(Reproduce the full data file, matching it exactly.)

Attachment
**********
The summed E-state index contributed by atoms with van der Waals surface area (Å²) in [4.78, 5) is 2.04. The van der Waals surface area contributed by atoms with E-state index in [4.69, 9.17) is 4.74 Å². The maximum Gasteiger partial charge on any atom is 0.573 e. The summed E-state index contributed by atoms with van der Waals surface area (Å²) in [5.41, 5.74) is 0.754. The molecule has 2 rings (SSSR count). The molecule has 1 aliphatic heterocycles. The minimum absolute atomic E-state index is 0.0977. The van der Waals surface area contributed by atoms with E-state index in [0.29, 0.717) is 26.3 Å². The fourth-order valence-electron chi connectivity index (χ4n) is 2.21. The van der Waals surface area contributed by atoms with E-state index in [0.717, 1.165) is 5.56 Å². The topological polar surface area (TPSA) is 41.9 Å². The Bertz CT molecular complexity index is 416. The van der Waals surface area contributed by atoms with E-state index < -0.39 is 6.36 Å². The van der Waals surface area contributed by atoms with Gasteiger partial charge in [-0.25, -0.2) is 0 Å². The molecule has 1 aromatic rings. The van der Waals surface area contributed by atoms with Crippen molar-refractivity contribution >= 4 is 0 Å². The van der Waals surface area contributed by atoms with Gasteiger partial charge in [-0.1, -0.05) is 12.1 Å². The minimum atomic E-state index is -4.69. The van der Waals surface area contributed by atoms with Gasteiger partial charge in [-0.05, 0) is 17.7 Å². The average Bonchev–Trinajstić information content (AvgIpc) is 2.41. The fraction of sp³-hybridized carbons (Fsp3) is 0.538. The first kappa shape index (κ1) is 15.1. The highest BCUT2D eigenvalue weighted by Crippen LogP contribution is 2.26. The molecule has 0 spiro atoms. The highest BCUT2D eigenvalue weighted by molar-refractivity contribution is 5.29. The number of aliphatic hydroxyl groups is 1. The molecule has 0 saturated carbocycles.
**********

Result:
The summed E-state index contributed by atoms with van der Waals surface area (Å²) in [4.78, 5) is 2.04. The van der Waals surface area contributed by atoms with E-state index in [4.69, 9.17) is 4.74 Å². The maximum Gasteiger partial charge on any atom is 0.573 e. The summed E-state index contributed by atoms with van der Waals surface area (Å²) in [5.41, 5.74) is 0.754. The molecule has 2 rings (SSSR count). The molecule has 1 aliphatic heterocycles. The minimum absolute atomic E-state index is 0.0977. The van der Waals surface area contributed by atoms with E-state index in [0.29, 0.717) is 26.3 Å². The fourth-order valence-electron chi connectivity index (χ4n) is 2.21. The van der Waals surface area contributed by atoms with E-state index in [0.717, 1.165) is 5.56 Å². The topological polar surface area (TPSA) is 41.9 Å². The Bertz CT molecular complexity index is 416. The van der Waals surface area contributed by atoms with E-state index < -0.39 is 6.36 Å². The van der Waals surface area contributed by atoms with Gasteiger partial charge in [-0.25, -0.2) is 0 Å². The molecule has 1 aromatic rings. The van der Waals surface area contributed by atoms with Crippen molar-refractivity contribution >= 4 is 0 Å². The van der Waals surface area contributed by atoms with Gasteiger partial charge in [-0.1, -0.05) is 12.1 Å². The minimum atomic E-state index is -4.69. The van der Waals surface area contributed by atoms with Gasteiger partial charge in [-0.05, 0) is 17.7 Å². The average Bonchev–Trinajstić information content (AvgIpc) is 2.41. The fraction of sp³-hybridized carbons (Fsp3) is 0.538. The first kappa shape index (κ1) is 15.1. The highest BCUT2D eigenvalue weighted by Crippen LogP contribution is 2.26. The molecule has 0 spiro atoms. The highest BCUT2D eigenvalue weighted by molar-refractivity contribution is 5.29. The number of aliphatic hydroxyl groups is 1. The molecule has 0 saturated carbocycles.